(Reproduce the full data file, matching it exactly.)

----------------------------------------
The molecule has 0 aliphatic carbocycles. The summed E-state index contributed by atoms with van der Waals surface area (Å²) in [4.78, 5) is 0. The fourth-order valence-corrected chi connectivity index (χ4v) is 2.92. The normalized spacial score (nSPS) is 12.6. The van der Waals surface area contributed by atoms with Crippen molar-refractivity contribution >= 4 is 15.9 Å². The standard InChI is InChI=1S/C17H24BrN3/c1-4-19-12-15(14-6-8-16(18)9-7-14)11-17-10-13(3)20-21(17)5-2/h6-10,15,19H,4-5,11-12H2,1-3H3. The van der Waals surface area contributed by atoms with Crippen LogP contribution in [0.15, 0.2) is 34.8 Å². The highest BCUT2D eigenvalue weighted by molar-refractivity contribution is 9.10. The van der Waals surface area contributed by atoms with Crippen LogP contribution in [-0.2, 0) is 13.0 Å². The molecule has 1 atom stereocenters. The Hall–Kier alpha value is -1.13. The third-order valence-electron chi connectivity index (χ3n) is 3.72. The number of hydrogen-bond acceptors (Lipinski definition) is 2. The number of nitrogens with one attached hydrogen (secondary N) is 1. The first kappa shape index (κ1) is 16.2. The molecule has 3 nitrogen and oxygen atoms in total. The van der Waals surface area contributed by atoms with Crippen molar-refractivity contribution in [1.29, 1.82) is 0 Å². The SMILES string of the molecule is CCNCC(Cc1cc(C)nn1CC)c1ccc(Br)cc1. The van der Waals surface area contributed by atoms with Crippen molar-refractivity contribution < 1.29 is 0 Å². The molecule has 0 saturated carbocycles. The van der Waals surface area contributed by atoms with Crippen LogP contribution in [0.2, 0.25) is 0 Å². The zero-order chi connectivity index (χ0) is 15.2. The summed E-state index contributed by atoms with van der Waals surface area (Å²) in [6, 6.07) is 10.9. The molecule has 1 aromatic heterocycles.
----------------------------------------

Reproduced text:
The molecule has 0 aliphatic carbocycles. The summed E-state index contributed by atoms with van der Waals surface area (Å²) in [4.78, 5) is 0. The fourth-order valence-corrected chi connectivity index (χ4v) is 2.92. The normalized spacial score (nSPS) is 12.6. The van der Waals surface area contributed by atoms with Crippen molar-refractivity contribution >= 4 is 15.9 Å². The standard InChI is InChI=1S/C17H24BrN3/c1-4-19-12-15(14-6-8-16(18)9-7-14)11-17-10-13(3)20-21(17)5-2/h6-10,15,19H,4-5,11-12H2,1-3H3. The van der Waals surface area contributed by atoms with Crippen LogP contribution in [0.15, 0.2) is 34.8 Å². The highest BCUT2D eigenvalue weighted by molar-refractivity contribution is 9.10. The van der Waals surface area contributed by atoms with Crippen LogP contribution in [-0.2, 0) is 13.0 Å². The molecule has 1 atom stereocenters. The Hall–Kier alpha value is -1.13. The third-order valence-electron chi connectivity index (χ3n) is 3.72. The number of hydrogen-bond acceptors (Lipinski definition) is 2. The number of nitrogens with one attached hydrogen (secondary N) is 1. The first kappa shape index (κ1) is 16.2. The molecule has 3 nitrogen and oxygen atoms in total. The van der Waals surface area contributed by atoms with Crippen molar-refractivity contribution in [1.29, 1.82) is 0 Å². The SMILES string of the molecule is CCNCC(Cc1cc(C)nn1CC)c1ccc(Br)cc1. The van der Waals surface area contributed by atoms with Crippen molar-refractivity contribution < 1.29 is 0 Å². The molecule has 0 saturated carbocycles. The van der Waals surface area contributed by atoms with Crippen LogP contribution in [0.2, 0.25) is 0 Å². The zero-order chi connectivity index (χ0) is 15.2. The summed E-state index contributed by atoms with van der Waals surface area (Å²) in [6, 6.07) is 10.9. The molecule has 1 aromatic heterocycles.